Eliminate Your Performance Reviews Step by Step (1/3)

September 17, 2013 - 7 minute read - Posted by

More companies are trying to break away from the annual performance appraisals to adopt a more social performance management process. Many professionals have voiced their opinions that traditional performance reviews are ineffective and employees loathe them. Companies such as 7Geese are encouraging managers to go for continuous and real-time feedback supported with regular 1-on-1 coaching sessions. However, it is easier said than done. HR managers wanting to change their traditional performance management system encounter obstacles such as:

  • How to convince the executive team and Board of Directors that the company should adopt a social performance management system?

  • How to help managers break away from their old habits of conducting only 1-2 performance reviews with each employee every year?

  • How to get employees to adopt another tool when your company is already using other softwares for various purposes?

It is a very substantial change to go from traditional performance appraisals to a social performance management system. Most managers are trained to perform annual performance appraisals and there are not many training programs explaining how to make the transition. Change management can be an overwhelming experience if the managers do not developed a process to guide all members of the organization through the new changes. There are various ways to develop a change management plan. I personally like Kurt Lewin’s theory of change. He proposes three stages: Unfreezing, Change, and Freezing. My next blog posts will talk about how to use Lewin’s theory of change to help you move away from traditional performance management.

Stage 1: Unfreezing

This stage is about getting your organization ready to change. It involves getting the point across that change is necessary. Understand what needs to be changed and the reasons behind – you need to weigh in the pros and cons of why you want the organization to adopt the change. Think about the perspective of each stakeholder. For example, what are the benefits for your employees, your managers, your executive team? How will a social performance management system help you out as a member of the organization? Telling your employees that it is time to move towards a more social performance management process is not enough to initiate any changes on an individual level. Employees want to know what is in it for them.

On an individual level, Lewin found that there are two forces that affect a person’s motivation to change – driving forces and restraining forces. The driving forces are the positive forces for change. For example, a positive can be an employee wanting to be recognized more for his/her contributions. The restraining forces are the obstacles to change such as having to learn how to use a new system. Lewin proposes that for people to want to get out of their comfort zone and embrace change, the driving forces need to be stronger than the restraining forces. Managers can do it in two ways:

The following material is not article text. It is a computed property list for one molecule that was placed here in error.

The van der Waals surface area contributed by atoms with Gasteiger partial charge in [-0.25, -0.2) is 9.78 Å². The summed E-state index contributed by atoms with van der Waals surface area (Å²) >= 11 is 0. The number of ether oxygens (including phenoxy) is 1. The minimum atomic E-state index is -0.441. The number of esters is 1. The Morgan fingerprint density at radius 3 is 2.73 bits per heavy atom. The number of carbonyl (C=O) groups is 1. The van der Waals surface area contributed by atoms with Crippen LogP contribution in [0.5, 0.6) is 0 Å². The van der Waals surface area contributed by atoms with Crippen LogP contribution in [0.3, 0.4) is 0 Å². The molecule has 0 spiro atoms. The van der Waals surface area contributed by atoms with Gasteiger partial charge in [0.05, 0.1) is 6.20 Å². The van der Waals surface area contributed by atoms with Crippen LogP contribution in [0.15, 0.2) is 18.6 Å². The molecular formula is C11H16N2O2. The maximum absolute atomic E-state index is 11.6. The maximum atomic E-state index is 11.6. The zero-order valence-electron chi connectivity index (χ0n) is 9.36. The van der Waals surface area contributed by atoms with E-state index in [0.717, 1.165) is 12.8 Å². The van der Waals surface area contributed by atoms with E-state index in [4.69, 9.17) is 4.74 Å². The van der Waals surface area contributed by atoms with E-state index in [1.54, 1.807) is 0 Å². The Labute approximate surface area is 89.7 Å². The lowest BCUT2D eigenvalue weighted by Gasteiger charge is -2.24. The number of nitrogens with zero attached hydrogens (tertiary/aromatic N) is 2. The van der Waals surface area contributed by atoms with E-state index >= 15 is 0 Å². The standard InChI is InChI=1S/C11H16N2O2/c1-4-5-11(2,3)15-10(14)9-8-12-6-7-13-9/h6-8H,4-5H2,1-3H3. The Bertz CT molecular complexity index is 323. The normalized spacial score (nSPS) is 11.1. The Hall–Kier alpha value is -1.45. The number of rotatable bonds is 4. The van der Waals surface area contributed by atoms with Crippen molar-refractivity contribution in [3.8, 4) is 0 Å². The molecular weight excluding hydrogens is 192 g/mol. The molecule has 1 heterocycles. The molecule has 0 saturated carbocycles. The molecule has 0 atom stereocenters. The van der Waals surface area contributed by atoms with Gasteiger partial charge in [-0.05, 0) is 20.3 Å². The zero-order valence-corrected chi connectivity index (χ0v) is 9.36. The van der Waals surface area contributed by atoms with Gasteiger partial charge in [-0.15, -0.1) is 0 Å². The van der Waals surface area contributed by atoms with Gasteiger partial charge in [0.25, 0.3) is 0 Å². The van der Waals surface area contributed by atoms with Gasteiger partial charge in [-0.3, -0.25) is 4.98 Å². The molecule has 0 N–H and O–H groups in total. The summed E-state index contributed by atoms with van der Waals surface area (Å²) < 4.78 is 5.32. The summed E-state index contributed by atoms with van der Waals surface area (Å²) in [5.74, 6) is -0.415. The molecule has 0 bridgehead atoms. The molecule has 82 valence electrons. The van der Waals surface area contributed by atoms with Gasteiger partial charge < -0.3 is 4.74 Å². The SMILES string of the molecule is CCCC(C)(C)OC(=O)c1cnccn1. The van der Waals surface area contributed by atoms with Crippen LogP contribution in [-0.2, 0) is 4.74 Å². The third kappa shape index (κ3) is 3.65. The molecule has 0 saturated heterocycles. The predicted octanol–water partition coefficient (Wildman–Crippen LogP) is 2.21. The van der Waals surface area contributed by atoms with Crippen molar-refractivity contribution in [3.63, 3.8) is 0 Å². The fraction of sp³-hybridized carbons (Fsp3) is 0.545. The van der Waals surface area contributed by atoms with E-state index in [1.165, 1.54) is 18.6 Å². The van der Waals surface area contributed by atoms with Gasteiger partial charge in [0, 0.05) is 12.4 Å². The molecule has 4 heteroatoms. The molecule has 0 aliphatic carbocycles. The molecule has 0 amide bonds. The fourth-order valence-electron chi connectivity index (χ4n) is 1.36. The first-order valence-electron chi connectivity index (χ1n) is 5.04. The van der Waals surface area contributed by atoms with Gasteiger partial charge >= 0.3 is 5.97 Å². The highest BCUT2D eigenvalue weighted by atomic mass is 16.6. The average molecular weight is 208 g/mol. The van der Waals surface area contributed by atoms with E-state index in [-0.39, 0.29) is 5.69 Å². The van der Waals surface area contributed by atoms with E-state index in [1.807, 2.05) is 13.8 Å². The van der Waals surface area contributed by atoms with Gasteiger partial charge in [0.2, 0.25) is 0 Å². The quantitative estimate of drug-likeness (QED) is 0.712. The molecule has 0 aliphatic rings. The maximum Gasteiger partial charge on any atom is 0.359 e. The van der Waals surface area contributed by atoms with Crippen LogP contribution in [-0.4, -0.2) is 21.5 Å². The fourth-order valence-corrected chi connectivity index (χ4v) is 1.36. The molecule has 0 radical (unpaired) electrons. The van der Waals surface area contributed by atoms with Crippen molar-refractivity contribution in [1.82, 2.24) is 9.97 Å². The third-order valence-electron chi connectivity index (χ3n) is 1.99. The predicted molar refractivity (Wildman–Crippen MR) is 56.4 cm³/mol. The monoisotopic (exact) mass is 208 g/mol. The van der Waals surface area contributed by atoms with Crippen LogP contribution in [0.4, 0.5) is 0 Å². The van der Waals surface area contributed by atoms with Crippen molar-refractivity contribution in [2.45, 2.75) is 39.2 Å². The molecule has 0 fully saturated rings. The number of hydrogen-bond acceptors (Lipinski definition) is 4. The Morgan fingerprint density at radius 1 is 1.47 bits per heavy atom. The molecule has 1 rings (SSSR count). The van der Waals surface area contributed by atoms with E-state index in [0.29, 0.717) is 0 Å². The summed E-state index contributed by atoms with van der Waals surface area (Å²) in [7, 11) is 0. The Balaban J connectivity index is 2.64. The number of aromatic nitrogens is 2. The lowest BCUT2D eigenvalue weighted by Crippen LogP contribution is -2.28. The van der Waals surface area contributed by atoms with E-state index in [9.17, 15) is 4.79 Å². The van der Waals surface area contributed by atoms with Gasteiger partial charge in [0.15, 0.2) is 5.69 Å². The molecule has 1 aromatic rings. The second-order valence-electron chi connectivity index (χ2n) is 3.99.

1. Strengthening the driving forces

2. Reducing the resisting forces.

Therefore at this stage, it is crucial for you to understand what are the forces affecting your employees. Let’s say one of the restraining forces is employees not wanting to learn how to use a new system. Find a system that is easy to adapt to and very intuitive. Ask the vendor if they provide demos and step-by-step training manuals that employees can refer to at any time. Same goes for driving forces. If one of the forces is to be more connected to the coworkers, find a social platform where every member can be engaged, where they can share their goals. Remember that it is usually easier to reduce resistance forces than to strengthen driving forces.

Another factor that affects change is time. The more change is necessary, the more urgent it becomes. Create a schedule with milestones to achieve. Set deadlines. The more urgent change is necessary, the more motivated employees will be to make the change. Always leave extra time for unexpected events such as technical issues with the computers and software. Often, managers will start with a plan and then decide to play it by ears. Unfortunately, the lack of structure time-wise reduces the accountability of each member of the company. For example, if you want all members to sign up for the new system to find out any concerns and issues, set a schedule as follows:

Day 1: Send the link with instructions on how to sign up.

Day 3: Every employee that has trouble logging in should provide their information to the administrator.

Day 5: Every employee should have an active account ready to be used.

In the Unfreezing stage, you are finding what are the factors that will enable change easier for the employees and creating a sense of urgency that change is needed for the organization to be successful. You will certainly still have people who are not accepting the changes to come. Do not be discouraged. The next stage will help you communicate clearly to your organization on how to make the change. Remember, change your performance reviews one step at a time.

Next stop: Lewin’s Change stage

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